The Road to BLOOD FAMILY

April 2, 2004 was the earliest date I have recorded for the inception of Blood Family. Also known as Blood Family ~ Quest for the Vampire Key, the novel was going to be a Young Adult horror adventure which would by my take on vampires and what vampires might be. And when I’d decided that, I knew I was in for an interesting journey, but had no idea where it would take me…

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The Road to BLOOD FAMILY

REBLOG!
Now that Blood Family ~ Quest for the Vampire Key is ‘live’ (no insult intended to the undead), I thought it prudent to resurrect my article about how the book came to be. Enjoy!
April 2, 2004 was the earliest date I have recorded for the inception of Blood Family. Also known as Blood Family – Quest for the Vampire Key, the novel was going to be a Young Adult horror adventure which would by my take on vampires and what vampires might be. And when I’d decided that, I knew I was in for an interesting journey, but had no idea where it would take me…

Continue reading

By markknightbooks Posted in MUSINGS

Alien Abduction – A Fairy Story?

My short story collection, From Elsewhere, contains six tales of unearthly vistiors. ‘Them‘ is a story about alien abduction. Everyone has heard of this phenomenon. Is it real, or does it have a secret origin?

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Alien beings have been with us in folklore for a very long time.

Before accounts of abductions by alien beings entered into the public domain, another kind of abduction scenario was known throughout various cultures – especially England and Ireland. These tales of interactions with fairies (or faeries as was the ancient spelling) are remarkably similar to modern accounts of interactions with those other ‘diminutive folk’, the Greys from – allegedly – the Zeta Reticuli star system. Could these tales be based upon knowledge of early interaction between humans and aliens?

From very early times there have been traditions of mortals carried away into faerieland. Often this mortal was a human baby, taken from its mother’s side – shades of the implantation/hybridisation programme carried out by the Greys. The hybrid parallel comes into this comparison in more ways than one.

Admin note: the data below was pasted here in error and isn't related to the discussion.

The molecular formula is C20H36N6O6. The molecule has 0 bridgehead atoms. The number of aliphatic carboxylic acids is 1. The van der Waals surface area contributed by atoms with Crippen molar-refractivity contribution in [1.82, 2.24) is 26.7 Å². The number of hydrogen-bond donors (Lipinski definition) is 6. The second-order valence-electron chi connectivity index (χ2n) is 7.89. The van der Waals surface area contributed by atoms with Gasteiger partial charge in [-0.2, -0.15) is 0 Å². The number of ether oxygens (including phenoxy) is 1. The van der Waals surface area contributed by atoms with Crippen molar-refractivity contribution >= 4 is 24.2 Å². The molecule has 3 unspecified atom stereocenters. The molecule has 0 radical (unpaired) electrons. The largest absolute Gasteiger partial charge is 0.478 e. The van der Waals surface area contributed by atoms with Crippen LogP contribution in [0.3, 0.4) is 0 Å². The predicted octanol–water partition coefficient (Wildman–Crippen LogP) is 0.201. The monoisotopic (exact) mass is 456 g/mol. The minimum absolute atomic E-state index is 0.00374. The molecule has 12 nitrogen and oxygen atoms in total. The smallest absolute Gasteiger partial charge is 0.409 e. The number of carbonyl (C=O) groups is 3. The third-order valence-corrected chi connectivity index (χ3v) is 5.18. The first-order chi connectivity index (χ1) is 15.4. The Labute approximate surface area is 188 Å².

Faeries were believed, almost more than anything else, to be obsessive about the possession of human children. Infants would be stolen, and duplicate ‘changelings’ put in their place, though the trick was often found out. Mentions of thefts of babies are to be found in the medieval chronicles of Ralph of Coggeshall.

Fly-boy

From early classical times there have been numerous legends of the visits of goddesses and nymphs to human mortals, and their loving intercourse with them, though always ending tragically for the human – the mother usually dying or seeing the infant spirited away to the faeries’ world. So what were these beings actually believe to be?

In England, Scotland, and Ireland, the small ‘people’ were believe to be the spirits of the dead, though in Wales they are simply described as being half way between something material and spiritual. The spiritual nature of aliens is often referred to in modern-day as abduction accounts, many abductees have recalled that, on some occasions, they are taken spiritually rather than physically. An Isle of Man resident wrote in The Nature of Fairies that ‘Fairies are spirits. A man below here forgot his cow, and at a late hour went to look for her, and saw that crowds of fairies like children were with him. It is interesting to note here that in modern abduction accounts our Zeta Reticulan friends are often likened to ‘children’.